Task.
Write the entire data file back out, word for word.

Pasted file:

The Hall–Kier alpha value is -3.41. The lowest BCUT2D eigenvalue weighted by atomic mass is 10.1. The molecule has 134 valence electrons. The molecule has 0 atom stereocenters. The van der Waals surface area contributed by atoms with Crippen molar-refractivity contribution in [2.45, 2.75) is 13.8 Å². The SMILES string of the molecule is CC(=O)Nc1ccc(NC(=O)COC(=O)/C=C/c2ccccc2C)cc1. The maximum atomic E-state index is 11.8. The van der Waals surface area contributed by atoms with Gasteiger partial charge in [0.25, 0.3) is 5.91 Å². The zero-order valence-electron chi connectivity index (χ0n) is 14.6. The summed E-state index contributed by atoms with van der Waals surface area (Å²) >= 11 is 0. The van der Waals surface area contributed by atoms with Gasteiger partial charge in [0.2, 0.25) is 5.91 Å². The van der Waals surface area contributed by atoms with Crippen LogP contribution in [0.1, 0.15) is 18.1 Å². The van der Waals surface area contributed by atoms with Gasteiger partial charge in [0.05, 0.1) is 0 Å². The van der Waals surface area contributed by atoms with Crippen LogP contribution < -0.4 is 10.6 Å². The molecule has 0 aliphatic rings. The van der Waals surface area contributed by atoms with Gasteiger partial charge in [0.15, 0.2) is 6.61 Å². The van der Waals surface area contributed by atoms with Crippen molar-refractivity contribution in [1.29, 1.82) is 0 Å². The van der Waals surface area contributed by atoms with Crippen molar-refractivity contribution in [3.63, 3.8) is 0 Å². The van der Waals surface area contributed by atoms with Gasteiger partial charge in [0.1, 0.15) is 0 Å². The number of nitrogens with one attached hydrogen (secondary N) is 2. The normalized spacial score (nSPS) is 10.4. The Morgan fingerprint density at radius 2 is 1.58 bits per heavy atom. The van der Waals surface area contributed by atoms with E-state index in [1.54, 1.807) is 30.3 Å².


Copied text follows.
The Hall–Kier alpha value is -3.41. The lowest BCUT2D eigenvalue weighted by atomic mass is 10.1. The molecule has 134 valence electrons. The molecule has 0 atom stereocenters. The van der Waals surface area contributed by atoms with Crippen molar-refractivity contribution in [2.45, 2.75) is 13.8 Å². The SMILES string of the molecule is CC(=O)Nc1ccc(NC(=O)COC(=O)/C=C/c2ccccc2C)cc1. The maximum atomic E-state index is 11.8. The van der Waals surface area contributed by atoms with Gasteiger partial charge in [0.25, 0.3) is 5.91 Å². The zero-order valence-electron chi connectivity index (χ0n) is 14.6. The summed E-state index contributed by atoms with van der Waals surface area (Å²) >= 11 is 0. The van der Waals surface area contributed by atoms with Gasteiger partial charge in [0.2, 0.25) is 5.91 Å². The van der Waals surface area contributed by atoms with Crippen LogP contribution in [0.1, 0.15) is 18.1 Å². The van der Waals surface area contributed by atoms with Gasteiger partial charge in [0.05, 0.1) is 0 Å². The van der Waals surface area contributed by atoms with Crippen LogP contribution < -0.4 is 10.6 Å². The molecule has 0 aliphatic rings. The van der Waals surface area contributed by atoms with Gasteiger partial charge in [0.15, 0.2) is 6.61 Å². The van der Waals surface area contributed by atoms with Crippen molar-refractivity contribution in [1.29, 1.82) is 0 Å². The van der Waals surface area contributed by atoms with Crippen molar-refractivity contribution in [3.63, 3.8) is 0 Å². The van der Waals surface area contributed by atoms with Gasteiger partial charge in [0.1, 0.15) is 0 Å². The number of nitrogens with one attached hydrogen (secondary N) is 2. The normalized spacial score (nSPS) is 10.4. The Morgan fingerprint density at radius 2 is 1.58 bits per heavy atom. The van der Waals surface area contributed by atoms with E-state index in [1.54, 1.807) is 30.3 Å².